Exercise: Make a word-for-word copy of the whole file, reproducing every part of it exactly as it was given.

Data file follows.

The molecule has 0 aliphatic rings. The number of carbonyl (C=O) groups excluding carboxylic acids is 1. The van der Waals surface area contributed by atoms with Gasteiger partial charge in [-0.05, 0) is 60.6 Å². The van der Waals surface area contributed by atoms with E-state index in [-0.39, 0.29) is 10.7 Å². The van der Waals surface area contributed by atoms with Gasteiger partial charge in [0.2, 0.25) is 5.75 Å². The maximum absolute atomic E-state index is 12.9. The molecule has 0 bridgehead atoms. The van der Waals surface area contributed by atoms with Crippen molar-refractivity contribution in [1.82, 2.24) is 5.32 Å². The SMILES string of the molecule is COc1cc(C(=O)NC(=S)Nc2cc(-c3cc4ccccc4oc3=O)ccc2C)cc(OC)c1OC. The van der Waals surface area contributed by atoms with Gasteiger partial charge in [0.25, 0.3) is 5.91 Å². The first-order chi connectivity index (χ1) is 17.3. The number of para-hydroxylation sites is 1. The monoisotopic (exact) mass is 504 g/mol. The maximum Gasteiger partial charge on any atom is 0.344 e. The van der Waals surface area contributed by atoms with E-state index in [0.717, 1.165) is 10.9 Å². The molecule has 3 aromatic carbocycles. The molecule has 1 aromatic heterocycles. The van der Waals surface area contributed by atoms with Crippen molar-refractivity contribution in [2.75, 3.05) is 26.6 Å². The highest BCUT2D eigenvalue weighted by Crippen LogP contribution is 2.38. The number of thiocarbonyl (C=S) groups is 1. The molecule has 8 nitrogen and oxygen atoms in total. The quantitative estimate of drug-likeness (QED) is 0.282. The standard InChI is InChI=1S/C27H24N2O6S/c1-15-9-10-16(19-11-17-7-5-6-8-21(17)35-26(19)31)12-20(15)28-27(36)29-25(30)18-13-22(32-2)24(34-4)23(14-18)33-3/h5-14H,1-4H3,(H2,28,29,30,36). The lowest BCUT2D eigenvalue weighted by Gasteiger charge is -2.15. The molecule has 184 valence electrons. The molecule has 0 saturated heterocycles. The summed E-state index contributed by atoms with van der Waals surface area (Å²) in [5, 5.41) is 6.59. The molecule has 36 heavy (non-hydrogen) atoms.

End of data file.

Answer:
The molecule has 0 aliphatic rings. The number of carbonyl (C=O) groups excluding carboxylic acids is 1. The van der Waals surface area contributed by atoms with Gasteiger partial charge in [-0.05, 0) is 60.6 Å². The van der Waals surface area contributed by atoms with E-state index in [-0.39, 0.29) is 10.7 Å². The van der Waals surface area contributed by atoms with Gasteiger partial charge in [0.2, 0.25) is 5.75 Å². The maximum absolute atomic E-state index is 12.9. The molecule has 0 bridgehead atoms. The van der Waals surface area contributed by atoms with Crippen molar-refractivity contribution in [1.82, 2.24) is 5.32 Å². The SMILES string of the molecule is COc1cc(C(=O)NC(=S)Nc2cc(-c3cc4ccccc4oc3=O)ccc2C)cc(OC)c1OC. The van der Waals surface area contributed by atoms with Gasteiger partial charge in [0.25, 0.3) is 5.91 Å². The first-order chi connectivity index (χ1) is 17.3. The number of para-hydroxylation sites is 1. The monoisotopic (exact) mass is 504 g/mol. The maximum Gasteiger partial charge on any atom is 0.344 e. The van der Waals surface area contributed by atoms with E-state index in [0.717, 1.165) is 10.9 Å². The molecule has 3 aromatic carbocycles. The molecule has 1 aromatic heterocycles. The van der Waals surface area contributed by atoms with Crippen molar-refractivity contribution in [2.75, 3.05) is 26.6 Å². The highest BCUT2D eigenvalue weighted by Crippen LogP contribution is 2.38. The number of thiocarbonyl (C=S) groups is 1. The molecule has 8 nitrogen and oxygen atoms in total. The quantitative estimate of drug-likeness (QED) is 0.282. The standard InChI is InChI=1S/C27H24N2O6S/c1-15-9-10-16(19-11-17-7-5-6-8-21(17)35-26(19)31)12-20(15)28-27(36)29-25(30)18-13-22(32-2)24(34-4)23(14-18)33-3/h5-14H,1-4H3,(H2,28,29,30,36). The lowest BCUT2D eigenvalue weighted by Gasteiger charge is -2.15. The molecule has 184 valence electrons. The molecule has 0 saturated heterocycles. The summed E-state index contributed by atoms with van der Waals surface area (Å²) in [5, 5.41) is 6.59. The molecule has 36 heavy (non-hydrogen) atoms.